During World War II, after the Allied forces invaded Italy, Adolf Hitler schemed a secret plot against Venerable Pope Pius XII.
Hitler, concerned about the influence Pius XII could wield under Allied forces, gave one of his generals an order to occupy the Vatican and kidnap Pope Pius XII.
In the Fall of 1943, Hitler had ordered SS General Karl Wolff to carry out the mission — kidnap and take the Pope to Germany.
Wolff testified at the Nuremberg trials that Hitler had talked of seizing the pope in 1943, and discussed deeper details in 1972 in a written statement to Vatican officials weighing the case for setting Pope Pius on the road to sainthood.
“I do not want him to fall into the hands of the allies or to be under their political pressure and influence,” Hitler told Wolff, according to the report. ‘The Vatican is already a nest of spies and a center of anti-national socialist propaganda.”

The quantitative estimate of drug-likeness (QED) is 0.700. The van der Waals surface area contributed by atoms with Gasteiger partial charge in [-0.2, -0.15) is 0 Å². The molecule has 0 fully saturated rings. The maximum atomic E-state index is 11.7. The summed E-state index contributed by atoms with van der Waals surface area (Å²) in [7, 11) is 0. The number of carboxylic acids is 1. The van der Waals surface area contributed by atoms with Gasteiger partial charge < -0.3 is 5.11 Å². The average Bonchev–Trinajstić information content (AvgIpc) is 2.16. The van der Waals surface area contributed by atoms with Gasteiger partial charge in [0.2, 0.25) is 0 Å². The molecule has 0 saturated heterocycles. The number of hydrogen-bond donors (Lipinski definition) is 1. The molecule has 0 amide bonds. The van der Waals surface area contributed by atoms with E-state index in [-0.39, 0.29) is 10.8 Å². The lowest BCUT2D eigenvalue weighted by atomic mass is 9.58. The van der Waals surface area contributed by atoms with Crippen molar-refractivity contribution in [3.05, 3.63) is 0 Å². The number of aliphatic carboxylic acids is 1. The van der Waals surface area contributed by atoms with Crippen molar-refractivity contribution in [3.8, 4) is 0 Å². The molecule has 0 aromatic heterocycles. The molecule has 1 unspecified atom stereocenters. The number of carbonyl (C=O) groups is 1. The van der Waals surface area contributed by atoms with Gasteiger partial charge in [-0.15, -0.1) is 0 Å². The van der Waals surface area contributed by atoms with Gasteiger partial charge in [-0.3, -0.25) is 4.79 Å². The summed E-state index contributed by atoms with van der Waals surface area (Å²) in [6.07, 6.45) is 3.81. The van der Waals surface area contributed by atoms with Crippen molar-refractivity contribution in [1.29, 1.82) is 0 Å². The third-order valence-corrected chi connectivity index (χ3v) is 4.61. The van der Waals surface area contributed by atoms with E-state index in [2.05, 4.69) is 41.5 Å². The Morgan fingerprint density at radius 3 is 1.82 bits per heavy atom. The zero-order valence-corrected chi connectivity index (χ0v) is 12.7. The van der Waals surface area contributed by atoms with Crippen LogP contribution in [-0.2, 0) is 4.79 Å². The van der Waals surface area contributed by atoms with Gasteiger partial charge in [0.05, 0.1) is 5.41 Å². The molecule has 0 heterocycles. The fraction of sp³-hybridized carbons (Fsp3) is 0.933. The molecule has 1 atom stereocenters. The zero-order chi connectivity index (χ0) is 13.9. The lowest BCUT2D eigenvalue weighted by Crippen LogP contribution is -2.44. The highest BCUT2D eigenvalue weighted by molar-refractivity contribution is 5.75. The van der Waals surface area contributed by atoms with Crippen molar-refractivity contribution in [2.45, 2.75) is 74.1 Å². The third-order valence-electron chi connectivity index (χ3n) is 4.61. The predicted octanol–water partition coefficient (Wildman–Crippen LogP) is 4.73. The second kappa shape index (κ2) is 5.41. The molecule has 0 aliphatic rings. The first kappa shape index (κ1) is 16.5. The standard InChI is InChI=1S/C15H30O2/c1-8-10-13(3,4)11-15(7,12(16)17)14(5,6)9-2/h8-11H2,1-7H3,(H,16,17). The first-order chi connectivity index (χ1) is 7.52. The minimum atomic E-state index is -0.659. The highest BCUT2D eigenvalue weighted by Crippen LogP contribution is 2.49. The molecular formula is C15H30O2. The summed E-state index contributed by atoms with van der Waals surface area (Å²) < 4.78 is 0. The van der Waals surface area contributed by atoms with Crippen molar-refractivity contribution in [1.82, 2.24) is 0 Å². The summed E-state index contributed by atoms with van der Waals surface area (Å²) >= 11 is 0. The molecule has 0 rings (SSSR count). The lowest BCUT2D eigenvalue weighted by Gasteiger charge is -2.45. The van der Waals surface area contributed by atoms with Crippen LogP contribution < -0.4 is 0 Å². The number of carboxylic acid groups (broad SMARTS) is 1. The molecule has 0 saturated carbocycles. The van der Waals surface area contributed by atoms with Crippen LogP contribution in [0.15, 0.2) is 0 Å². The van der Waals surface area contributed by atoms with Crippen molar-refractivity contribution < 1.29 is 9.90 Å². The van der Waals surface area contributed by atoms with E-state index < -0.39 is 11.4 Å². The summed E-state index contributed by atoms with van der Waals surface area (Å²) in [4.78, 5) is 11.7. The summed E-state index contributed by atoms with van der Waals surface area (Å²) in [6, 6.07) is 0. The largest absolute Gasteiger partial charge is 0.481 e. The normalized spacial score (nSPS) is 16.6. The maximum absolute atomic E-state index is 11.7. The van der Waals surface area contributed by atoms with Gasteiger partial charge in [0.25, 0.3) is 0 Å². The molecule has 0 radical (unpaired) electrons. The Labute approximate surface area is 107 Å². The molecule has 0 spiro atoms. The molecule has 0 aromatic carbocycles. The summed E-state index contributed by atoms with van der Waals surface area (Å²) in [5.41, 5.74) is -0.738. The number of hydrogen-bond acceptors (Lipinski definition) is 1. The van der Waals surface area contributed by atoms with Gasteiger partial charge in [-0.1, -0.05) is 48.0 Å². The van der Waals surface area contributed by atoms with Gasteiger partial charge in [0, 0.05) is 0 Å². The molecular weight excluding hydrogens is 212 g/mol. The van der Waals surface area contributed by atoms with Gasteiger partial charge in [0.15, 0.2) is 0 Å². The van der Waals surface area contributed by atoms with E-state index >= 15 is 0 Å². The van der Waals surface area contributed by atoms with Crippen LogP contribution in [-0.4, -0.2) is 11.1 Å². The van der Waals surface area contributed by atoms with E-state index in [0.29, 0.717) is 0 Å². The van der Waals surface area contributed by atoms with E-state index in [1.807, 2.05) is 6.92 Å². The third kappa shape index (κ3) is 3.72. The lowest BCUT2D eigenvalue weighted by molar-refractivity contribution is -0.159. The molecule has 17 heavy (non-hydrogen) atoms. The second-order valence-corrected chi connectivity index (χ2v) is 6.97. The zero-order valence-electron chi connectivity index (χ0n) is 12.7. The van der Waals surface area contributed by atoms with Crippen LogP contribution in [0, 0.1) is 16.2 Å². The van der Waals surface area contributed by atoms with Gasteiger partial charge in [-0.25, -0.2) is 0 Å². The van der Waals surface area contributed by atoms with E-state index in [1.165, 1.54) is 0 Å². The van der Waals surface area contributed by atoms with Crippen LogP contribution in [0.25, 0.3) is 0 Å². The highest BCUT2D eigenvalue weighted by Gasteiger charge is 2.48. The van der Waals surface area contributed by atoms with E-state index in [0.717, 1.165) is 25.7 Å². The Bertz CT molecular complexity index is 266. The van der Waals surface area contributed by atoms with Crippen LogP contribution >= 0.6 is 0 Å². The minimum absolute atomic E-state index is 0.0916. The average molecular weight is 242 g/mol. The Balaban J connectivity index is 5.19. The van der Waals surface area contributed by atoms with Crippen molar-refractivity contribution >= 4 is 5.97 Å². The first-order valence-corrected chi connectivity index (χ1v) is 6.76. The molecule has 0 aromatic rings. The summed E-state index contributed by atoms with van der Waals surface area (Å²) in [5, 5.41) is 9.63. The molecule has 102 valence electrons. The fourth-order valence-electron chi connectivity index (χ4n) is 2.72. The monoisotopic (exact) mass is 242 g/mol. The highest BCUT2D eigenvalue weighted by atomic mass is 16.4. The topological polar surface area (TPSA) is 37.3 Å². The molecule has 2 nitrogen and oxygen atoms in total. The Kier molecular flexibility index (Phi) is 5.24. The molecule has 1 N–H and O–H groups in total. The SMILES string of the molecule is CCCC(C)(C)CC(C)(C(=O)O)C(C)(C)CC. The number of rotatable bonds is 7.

Defying orders and risking his life and rank, General Wolff, wearing civilian clothes, secretly went to the Vatican for an audience with Pius XII, accompanied by Father Pancrazio Pfeiffer, superior general of the Salvatorian Fathers and alerted them of the plot and gave his assurance he would not carry out his orders.
Acting on this piece of intelligence, Father Giovanni Battista Montini – later to become Pope Paul VI – along with the director of the Vatican Museums, made plans to safeguard the Pope by hiding him in “The Tower of Winds” inside Vatican City, where allied troops would parachute and evacuate the Holy Father.
After the war, Pius XII was criticized for not speaking more openly against the Nazi regime and their atrocities, but documents revealed Pius XII’s secret plots and action to save Jewish lives. His efforts, including issuing fake documents and opening monasteries as places of hiding to Jews, are estimated to have saved tens-of-thousands of lives.
Pius XII was declared “Venerable” by Pope Benedict in 2009 and his case for canonization remains open.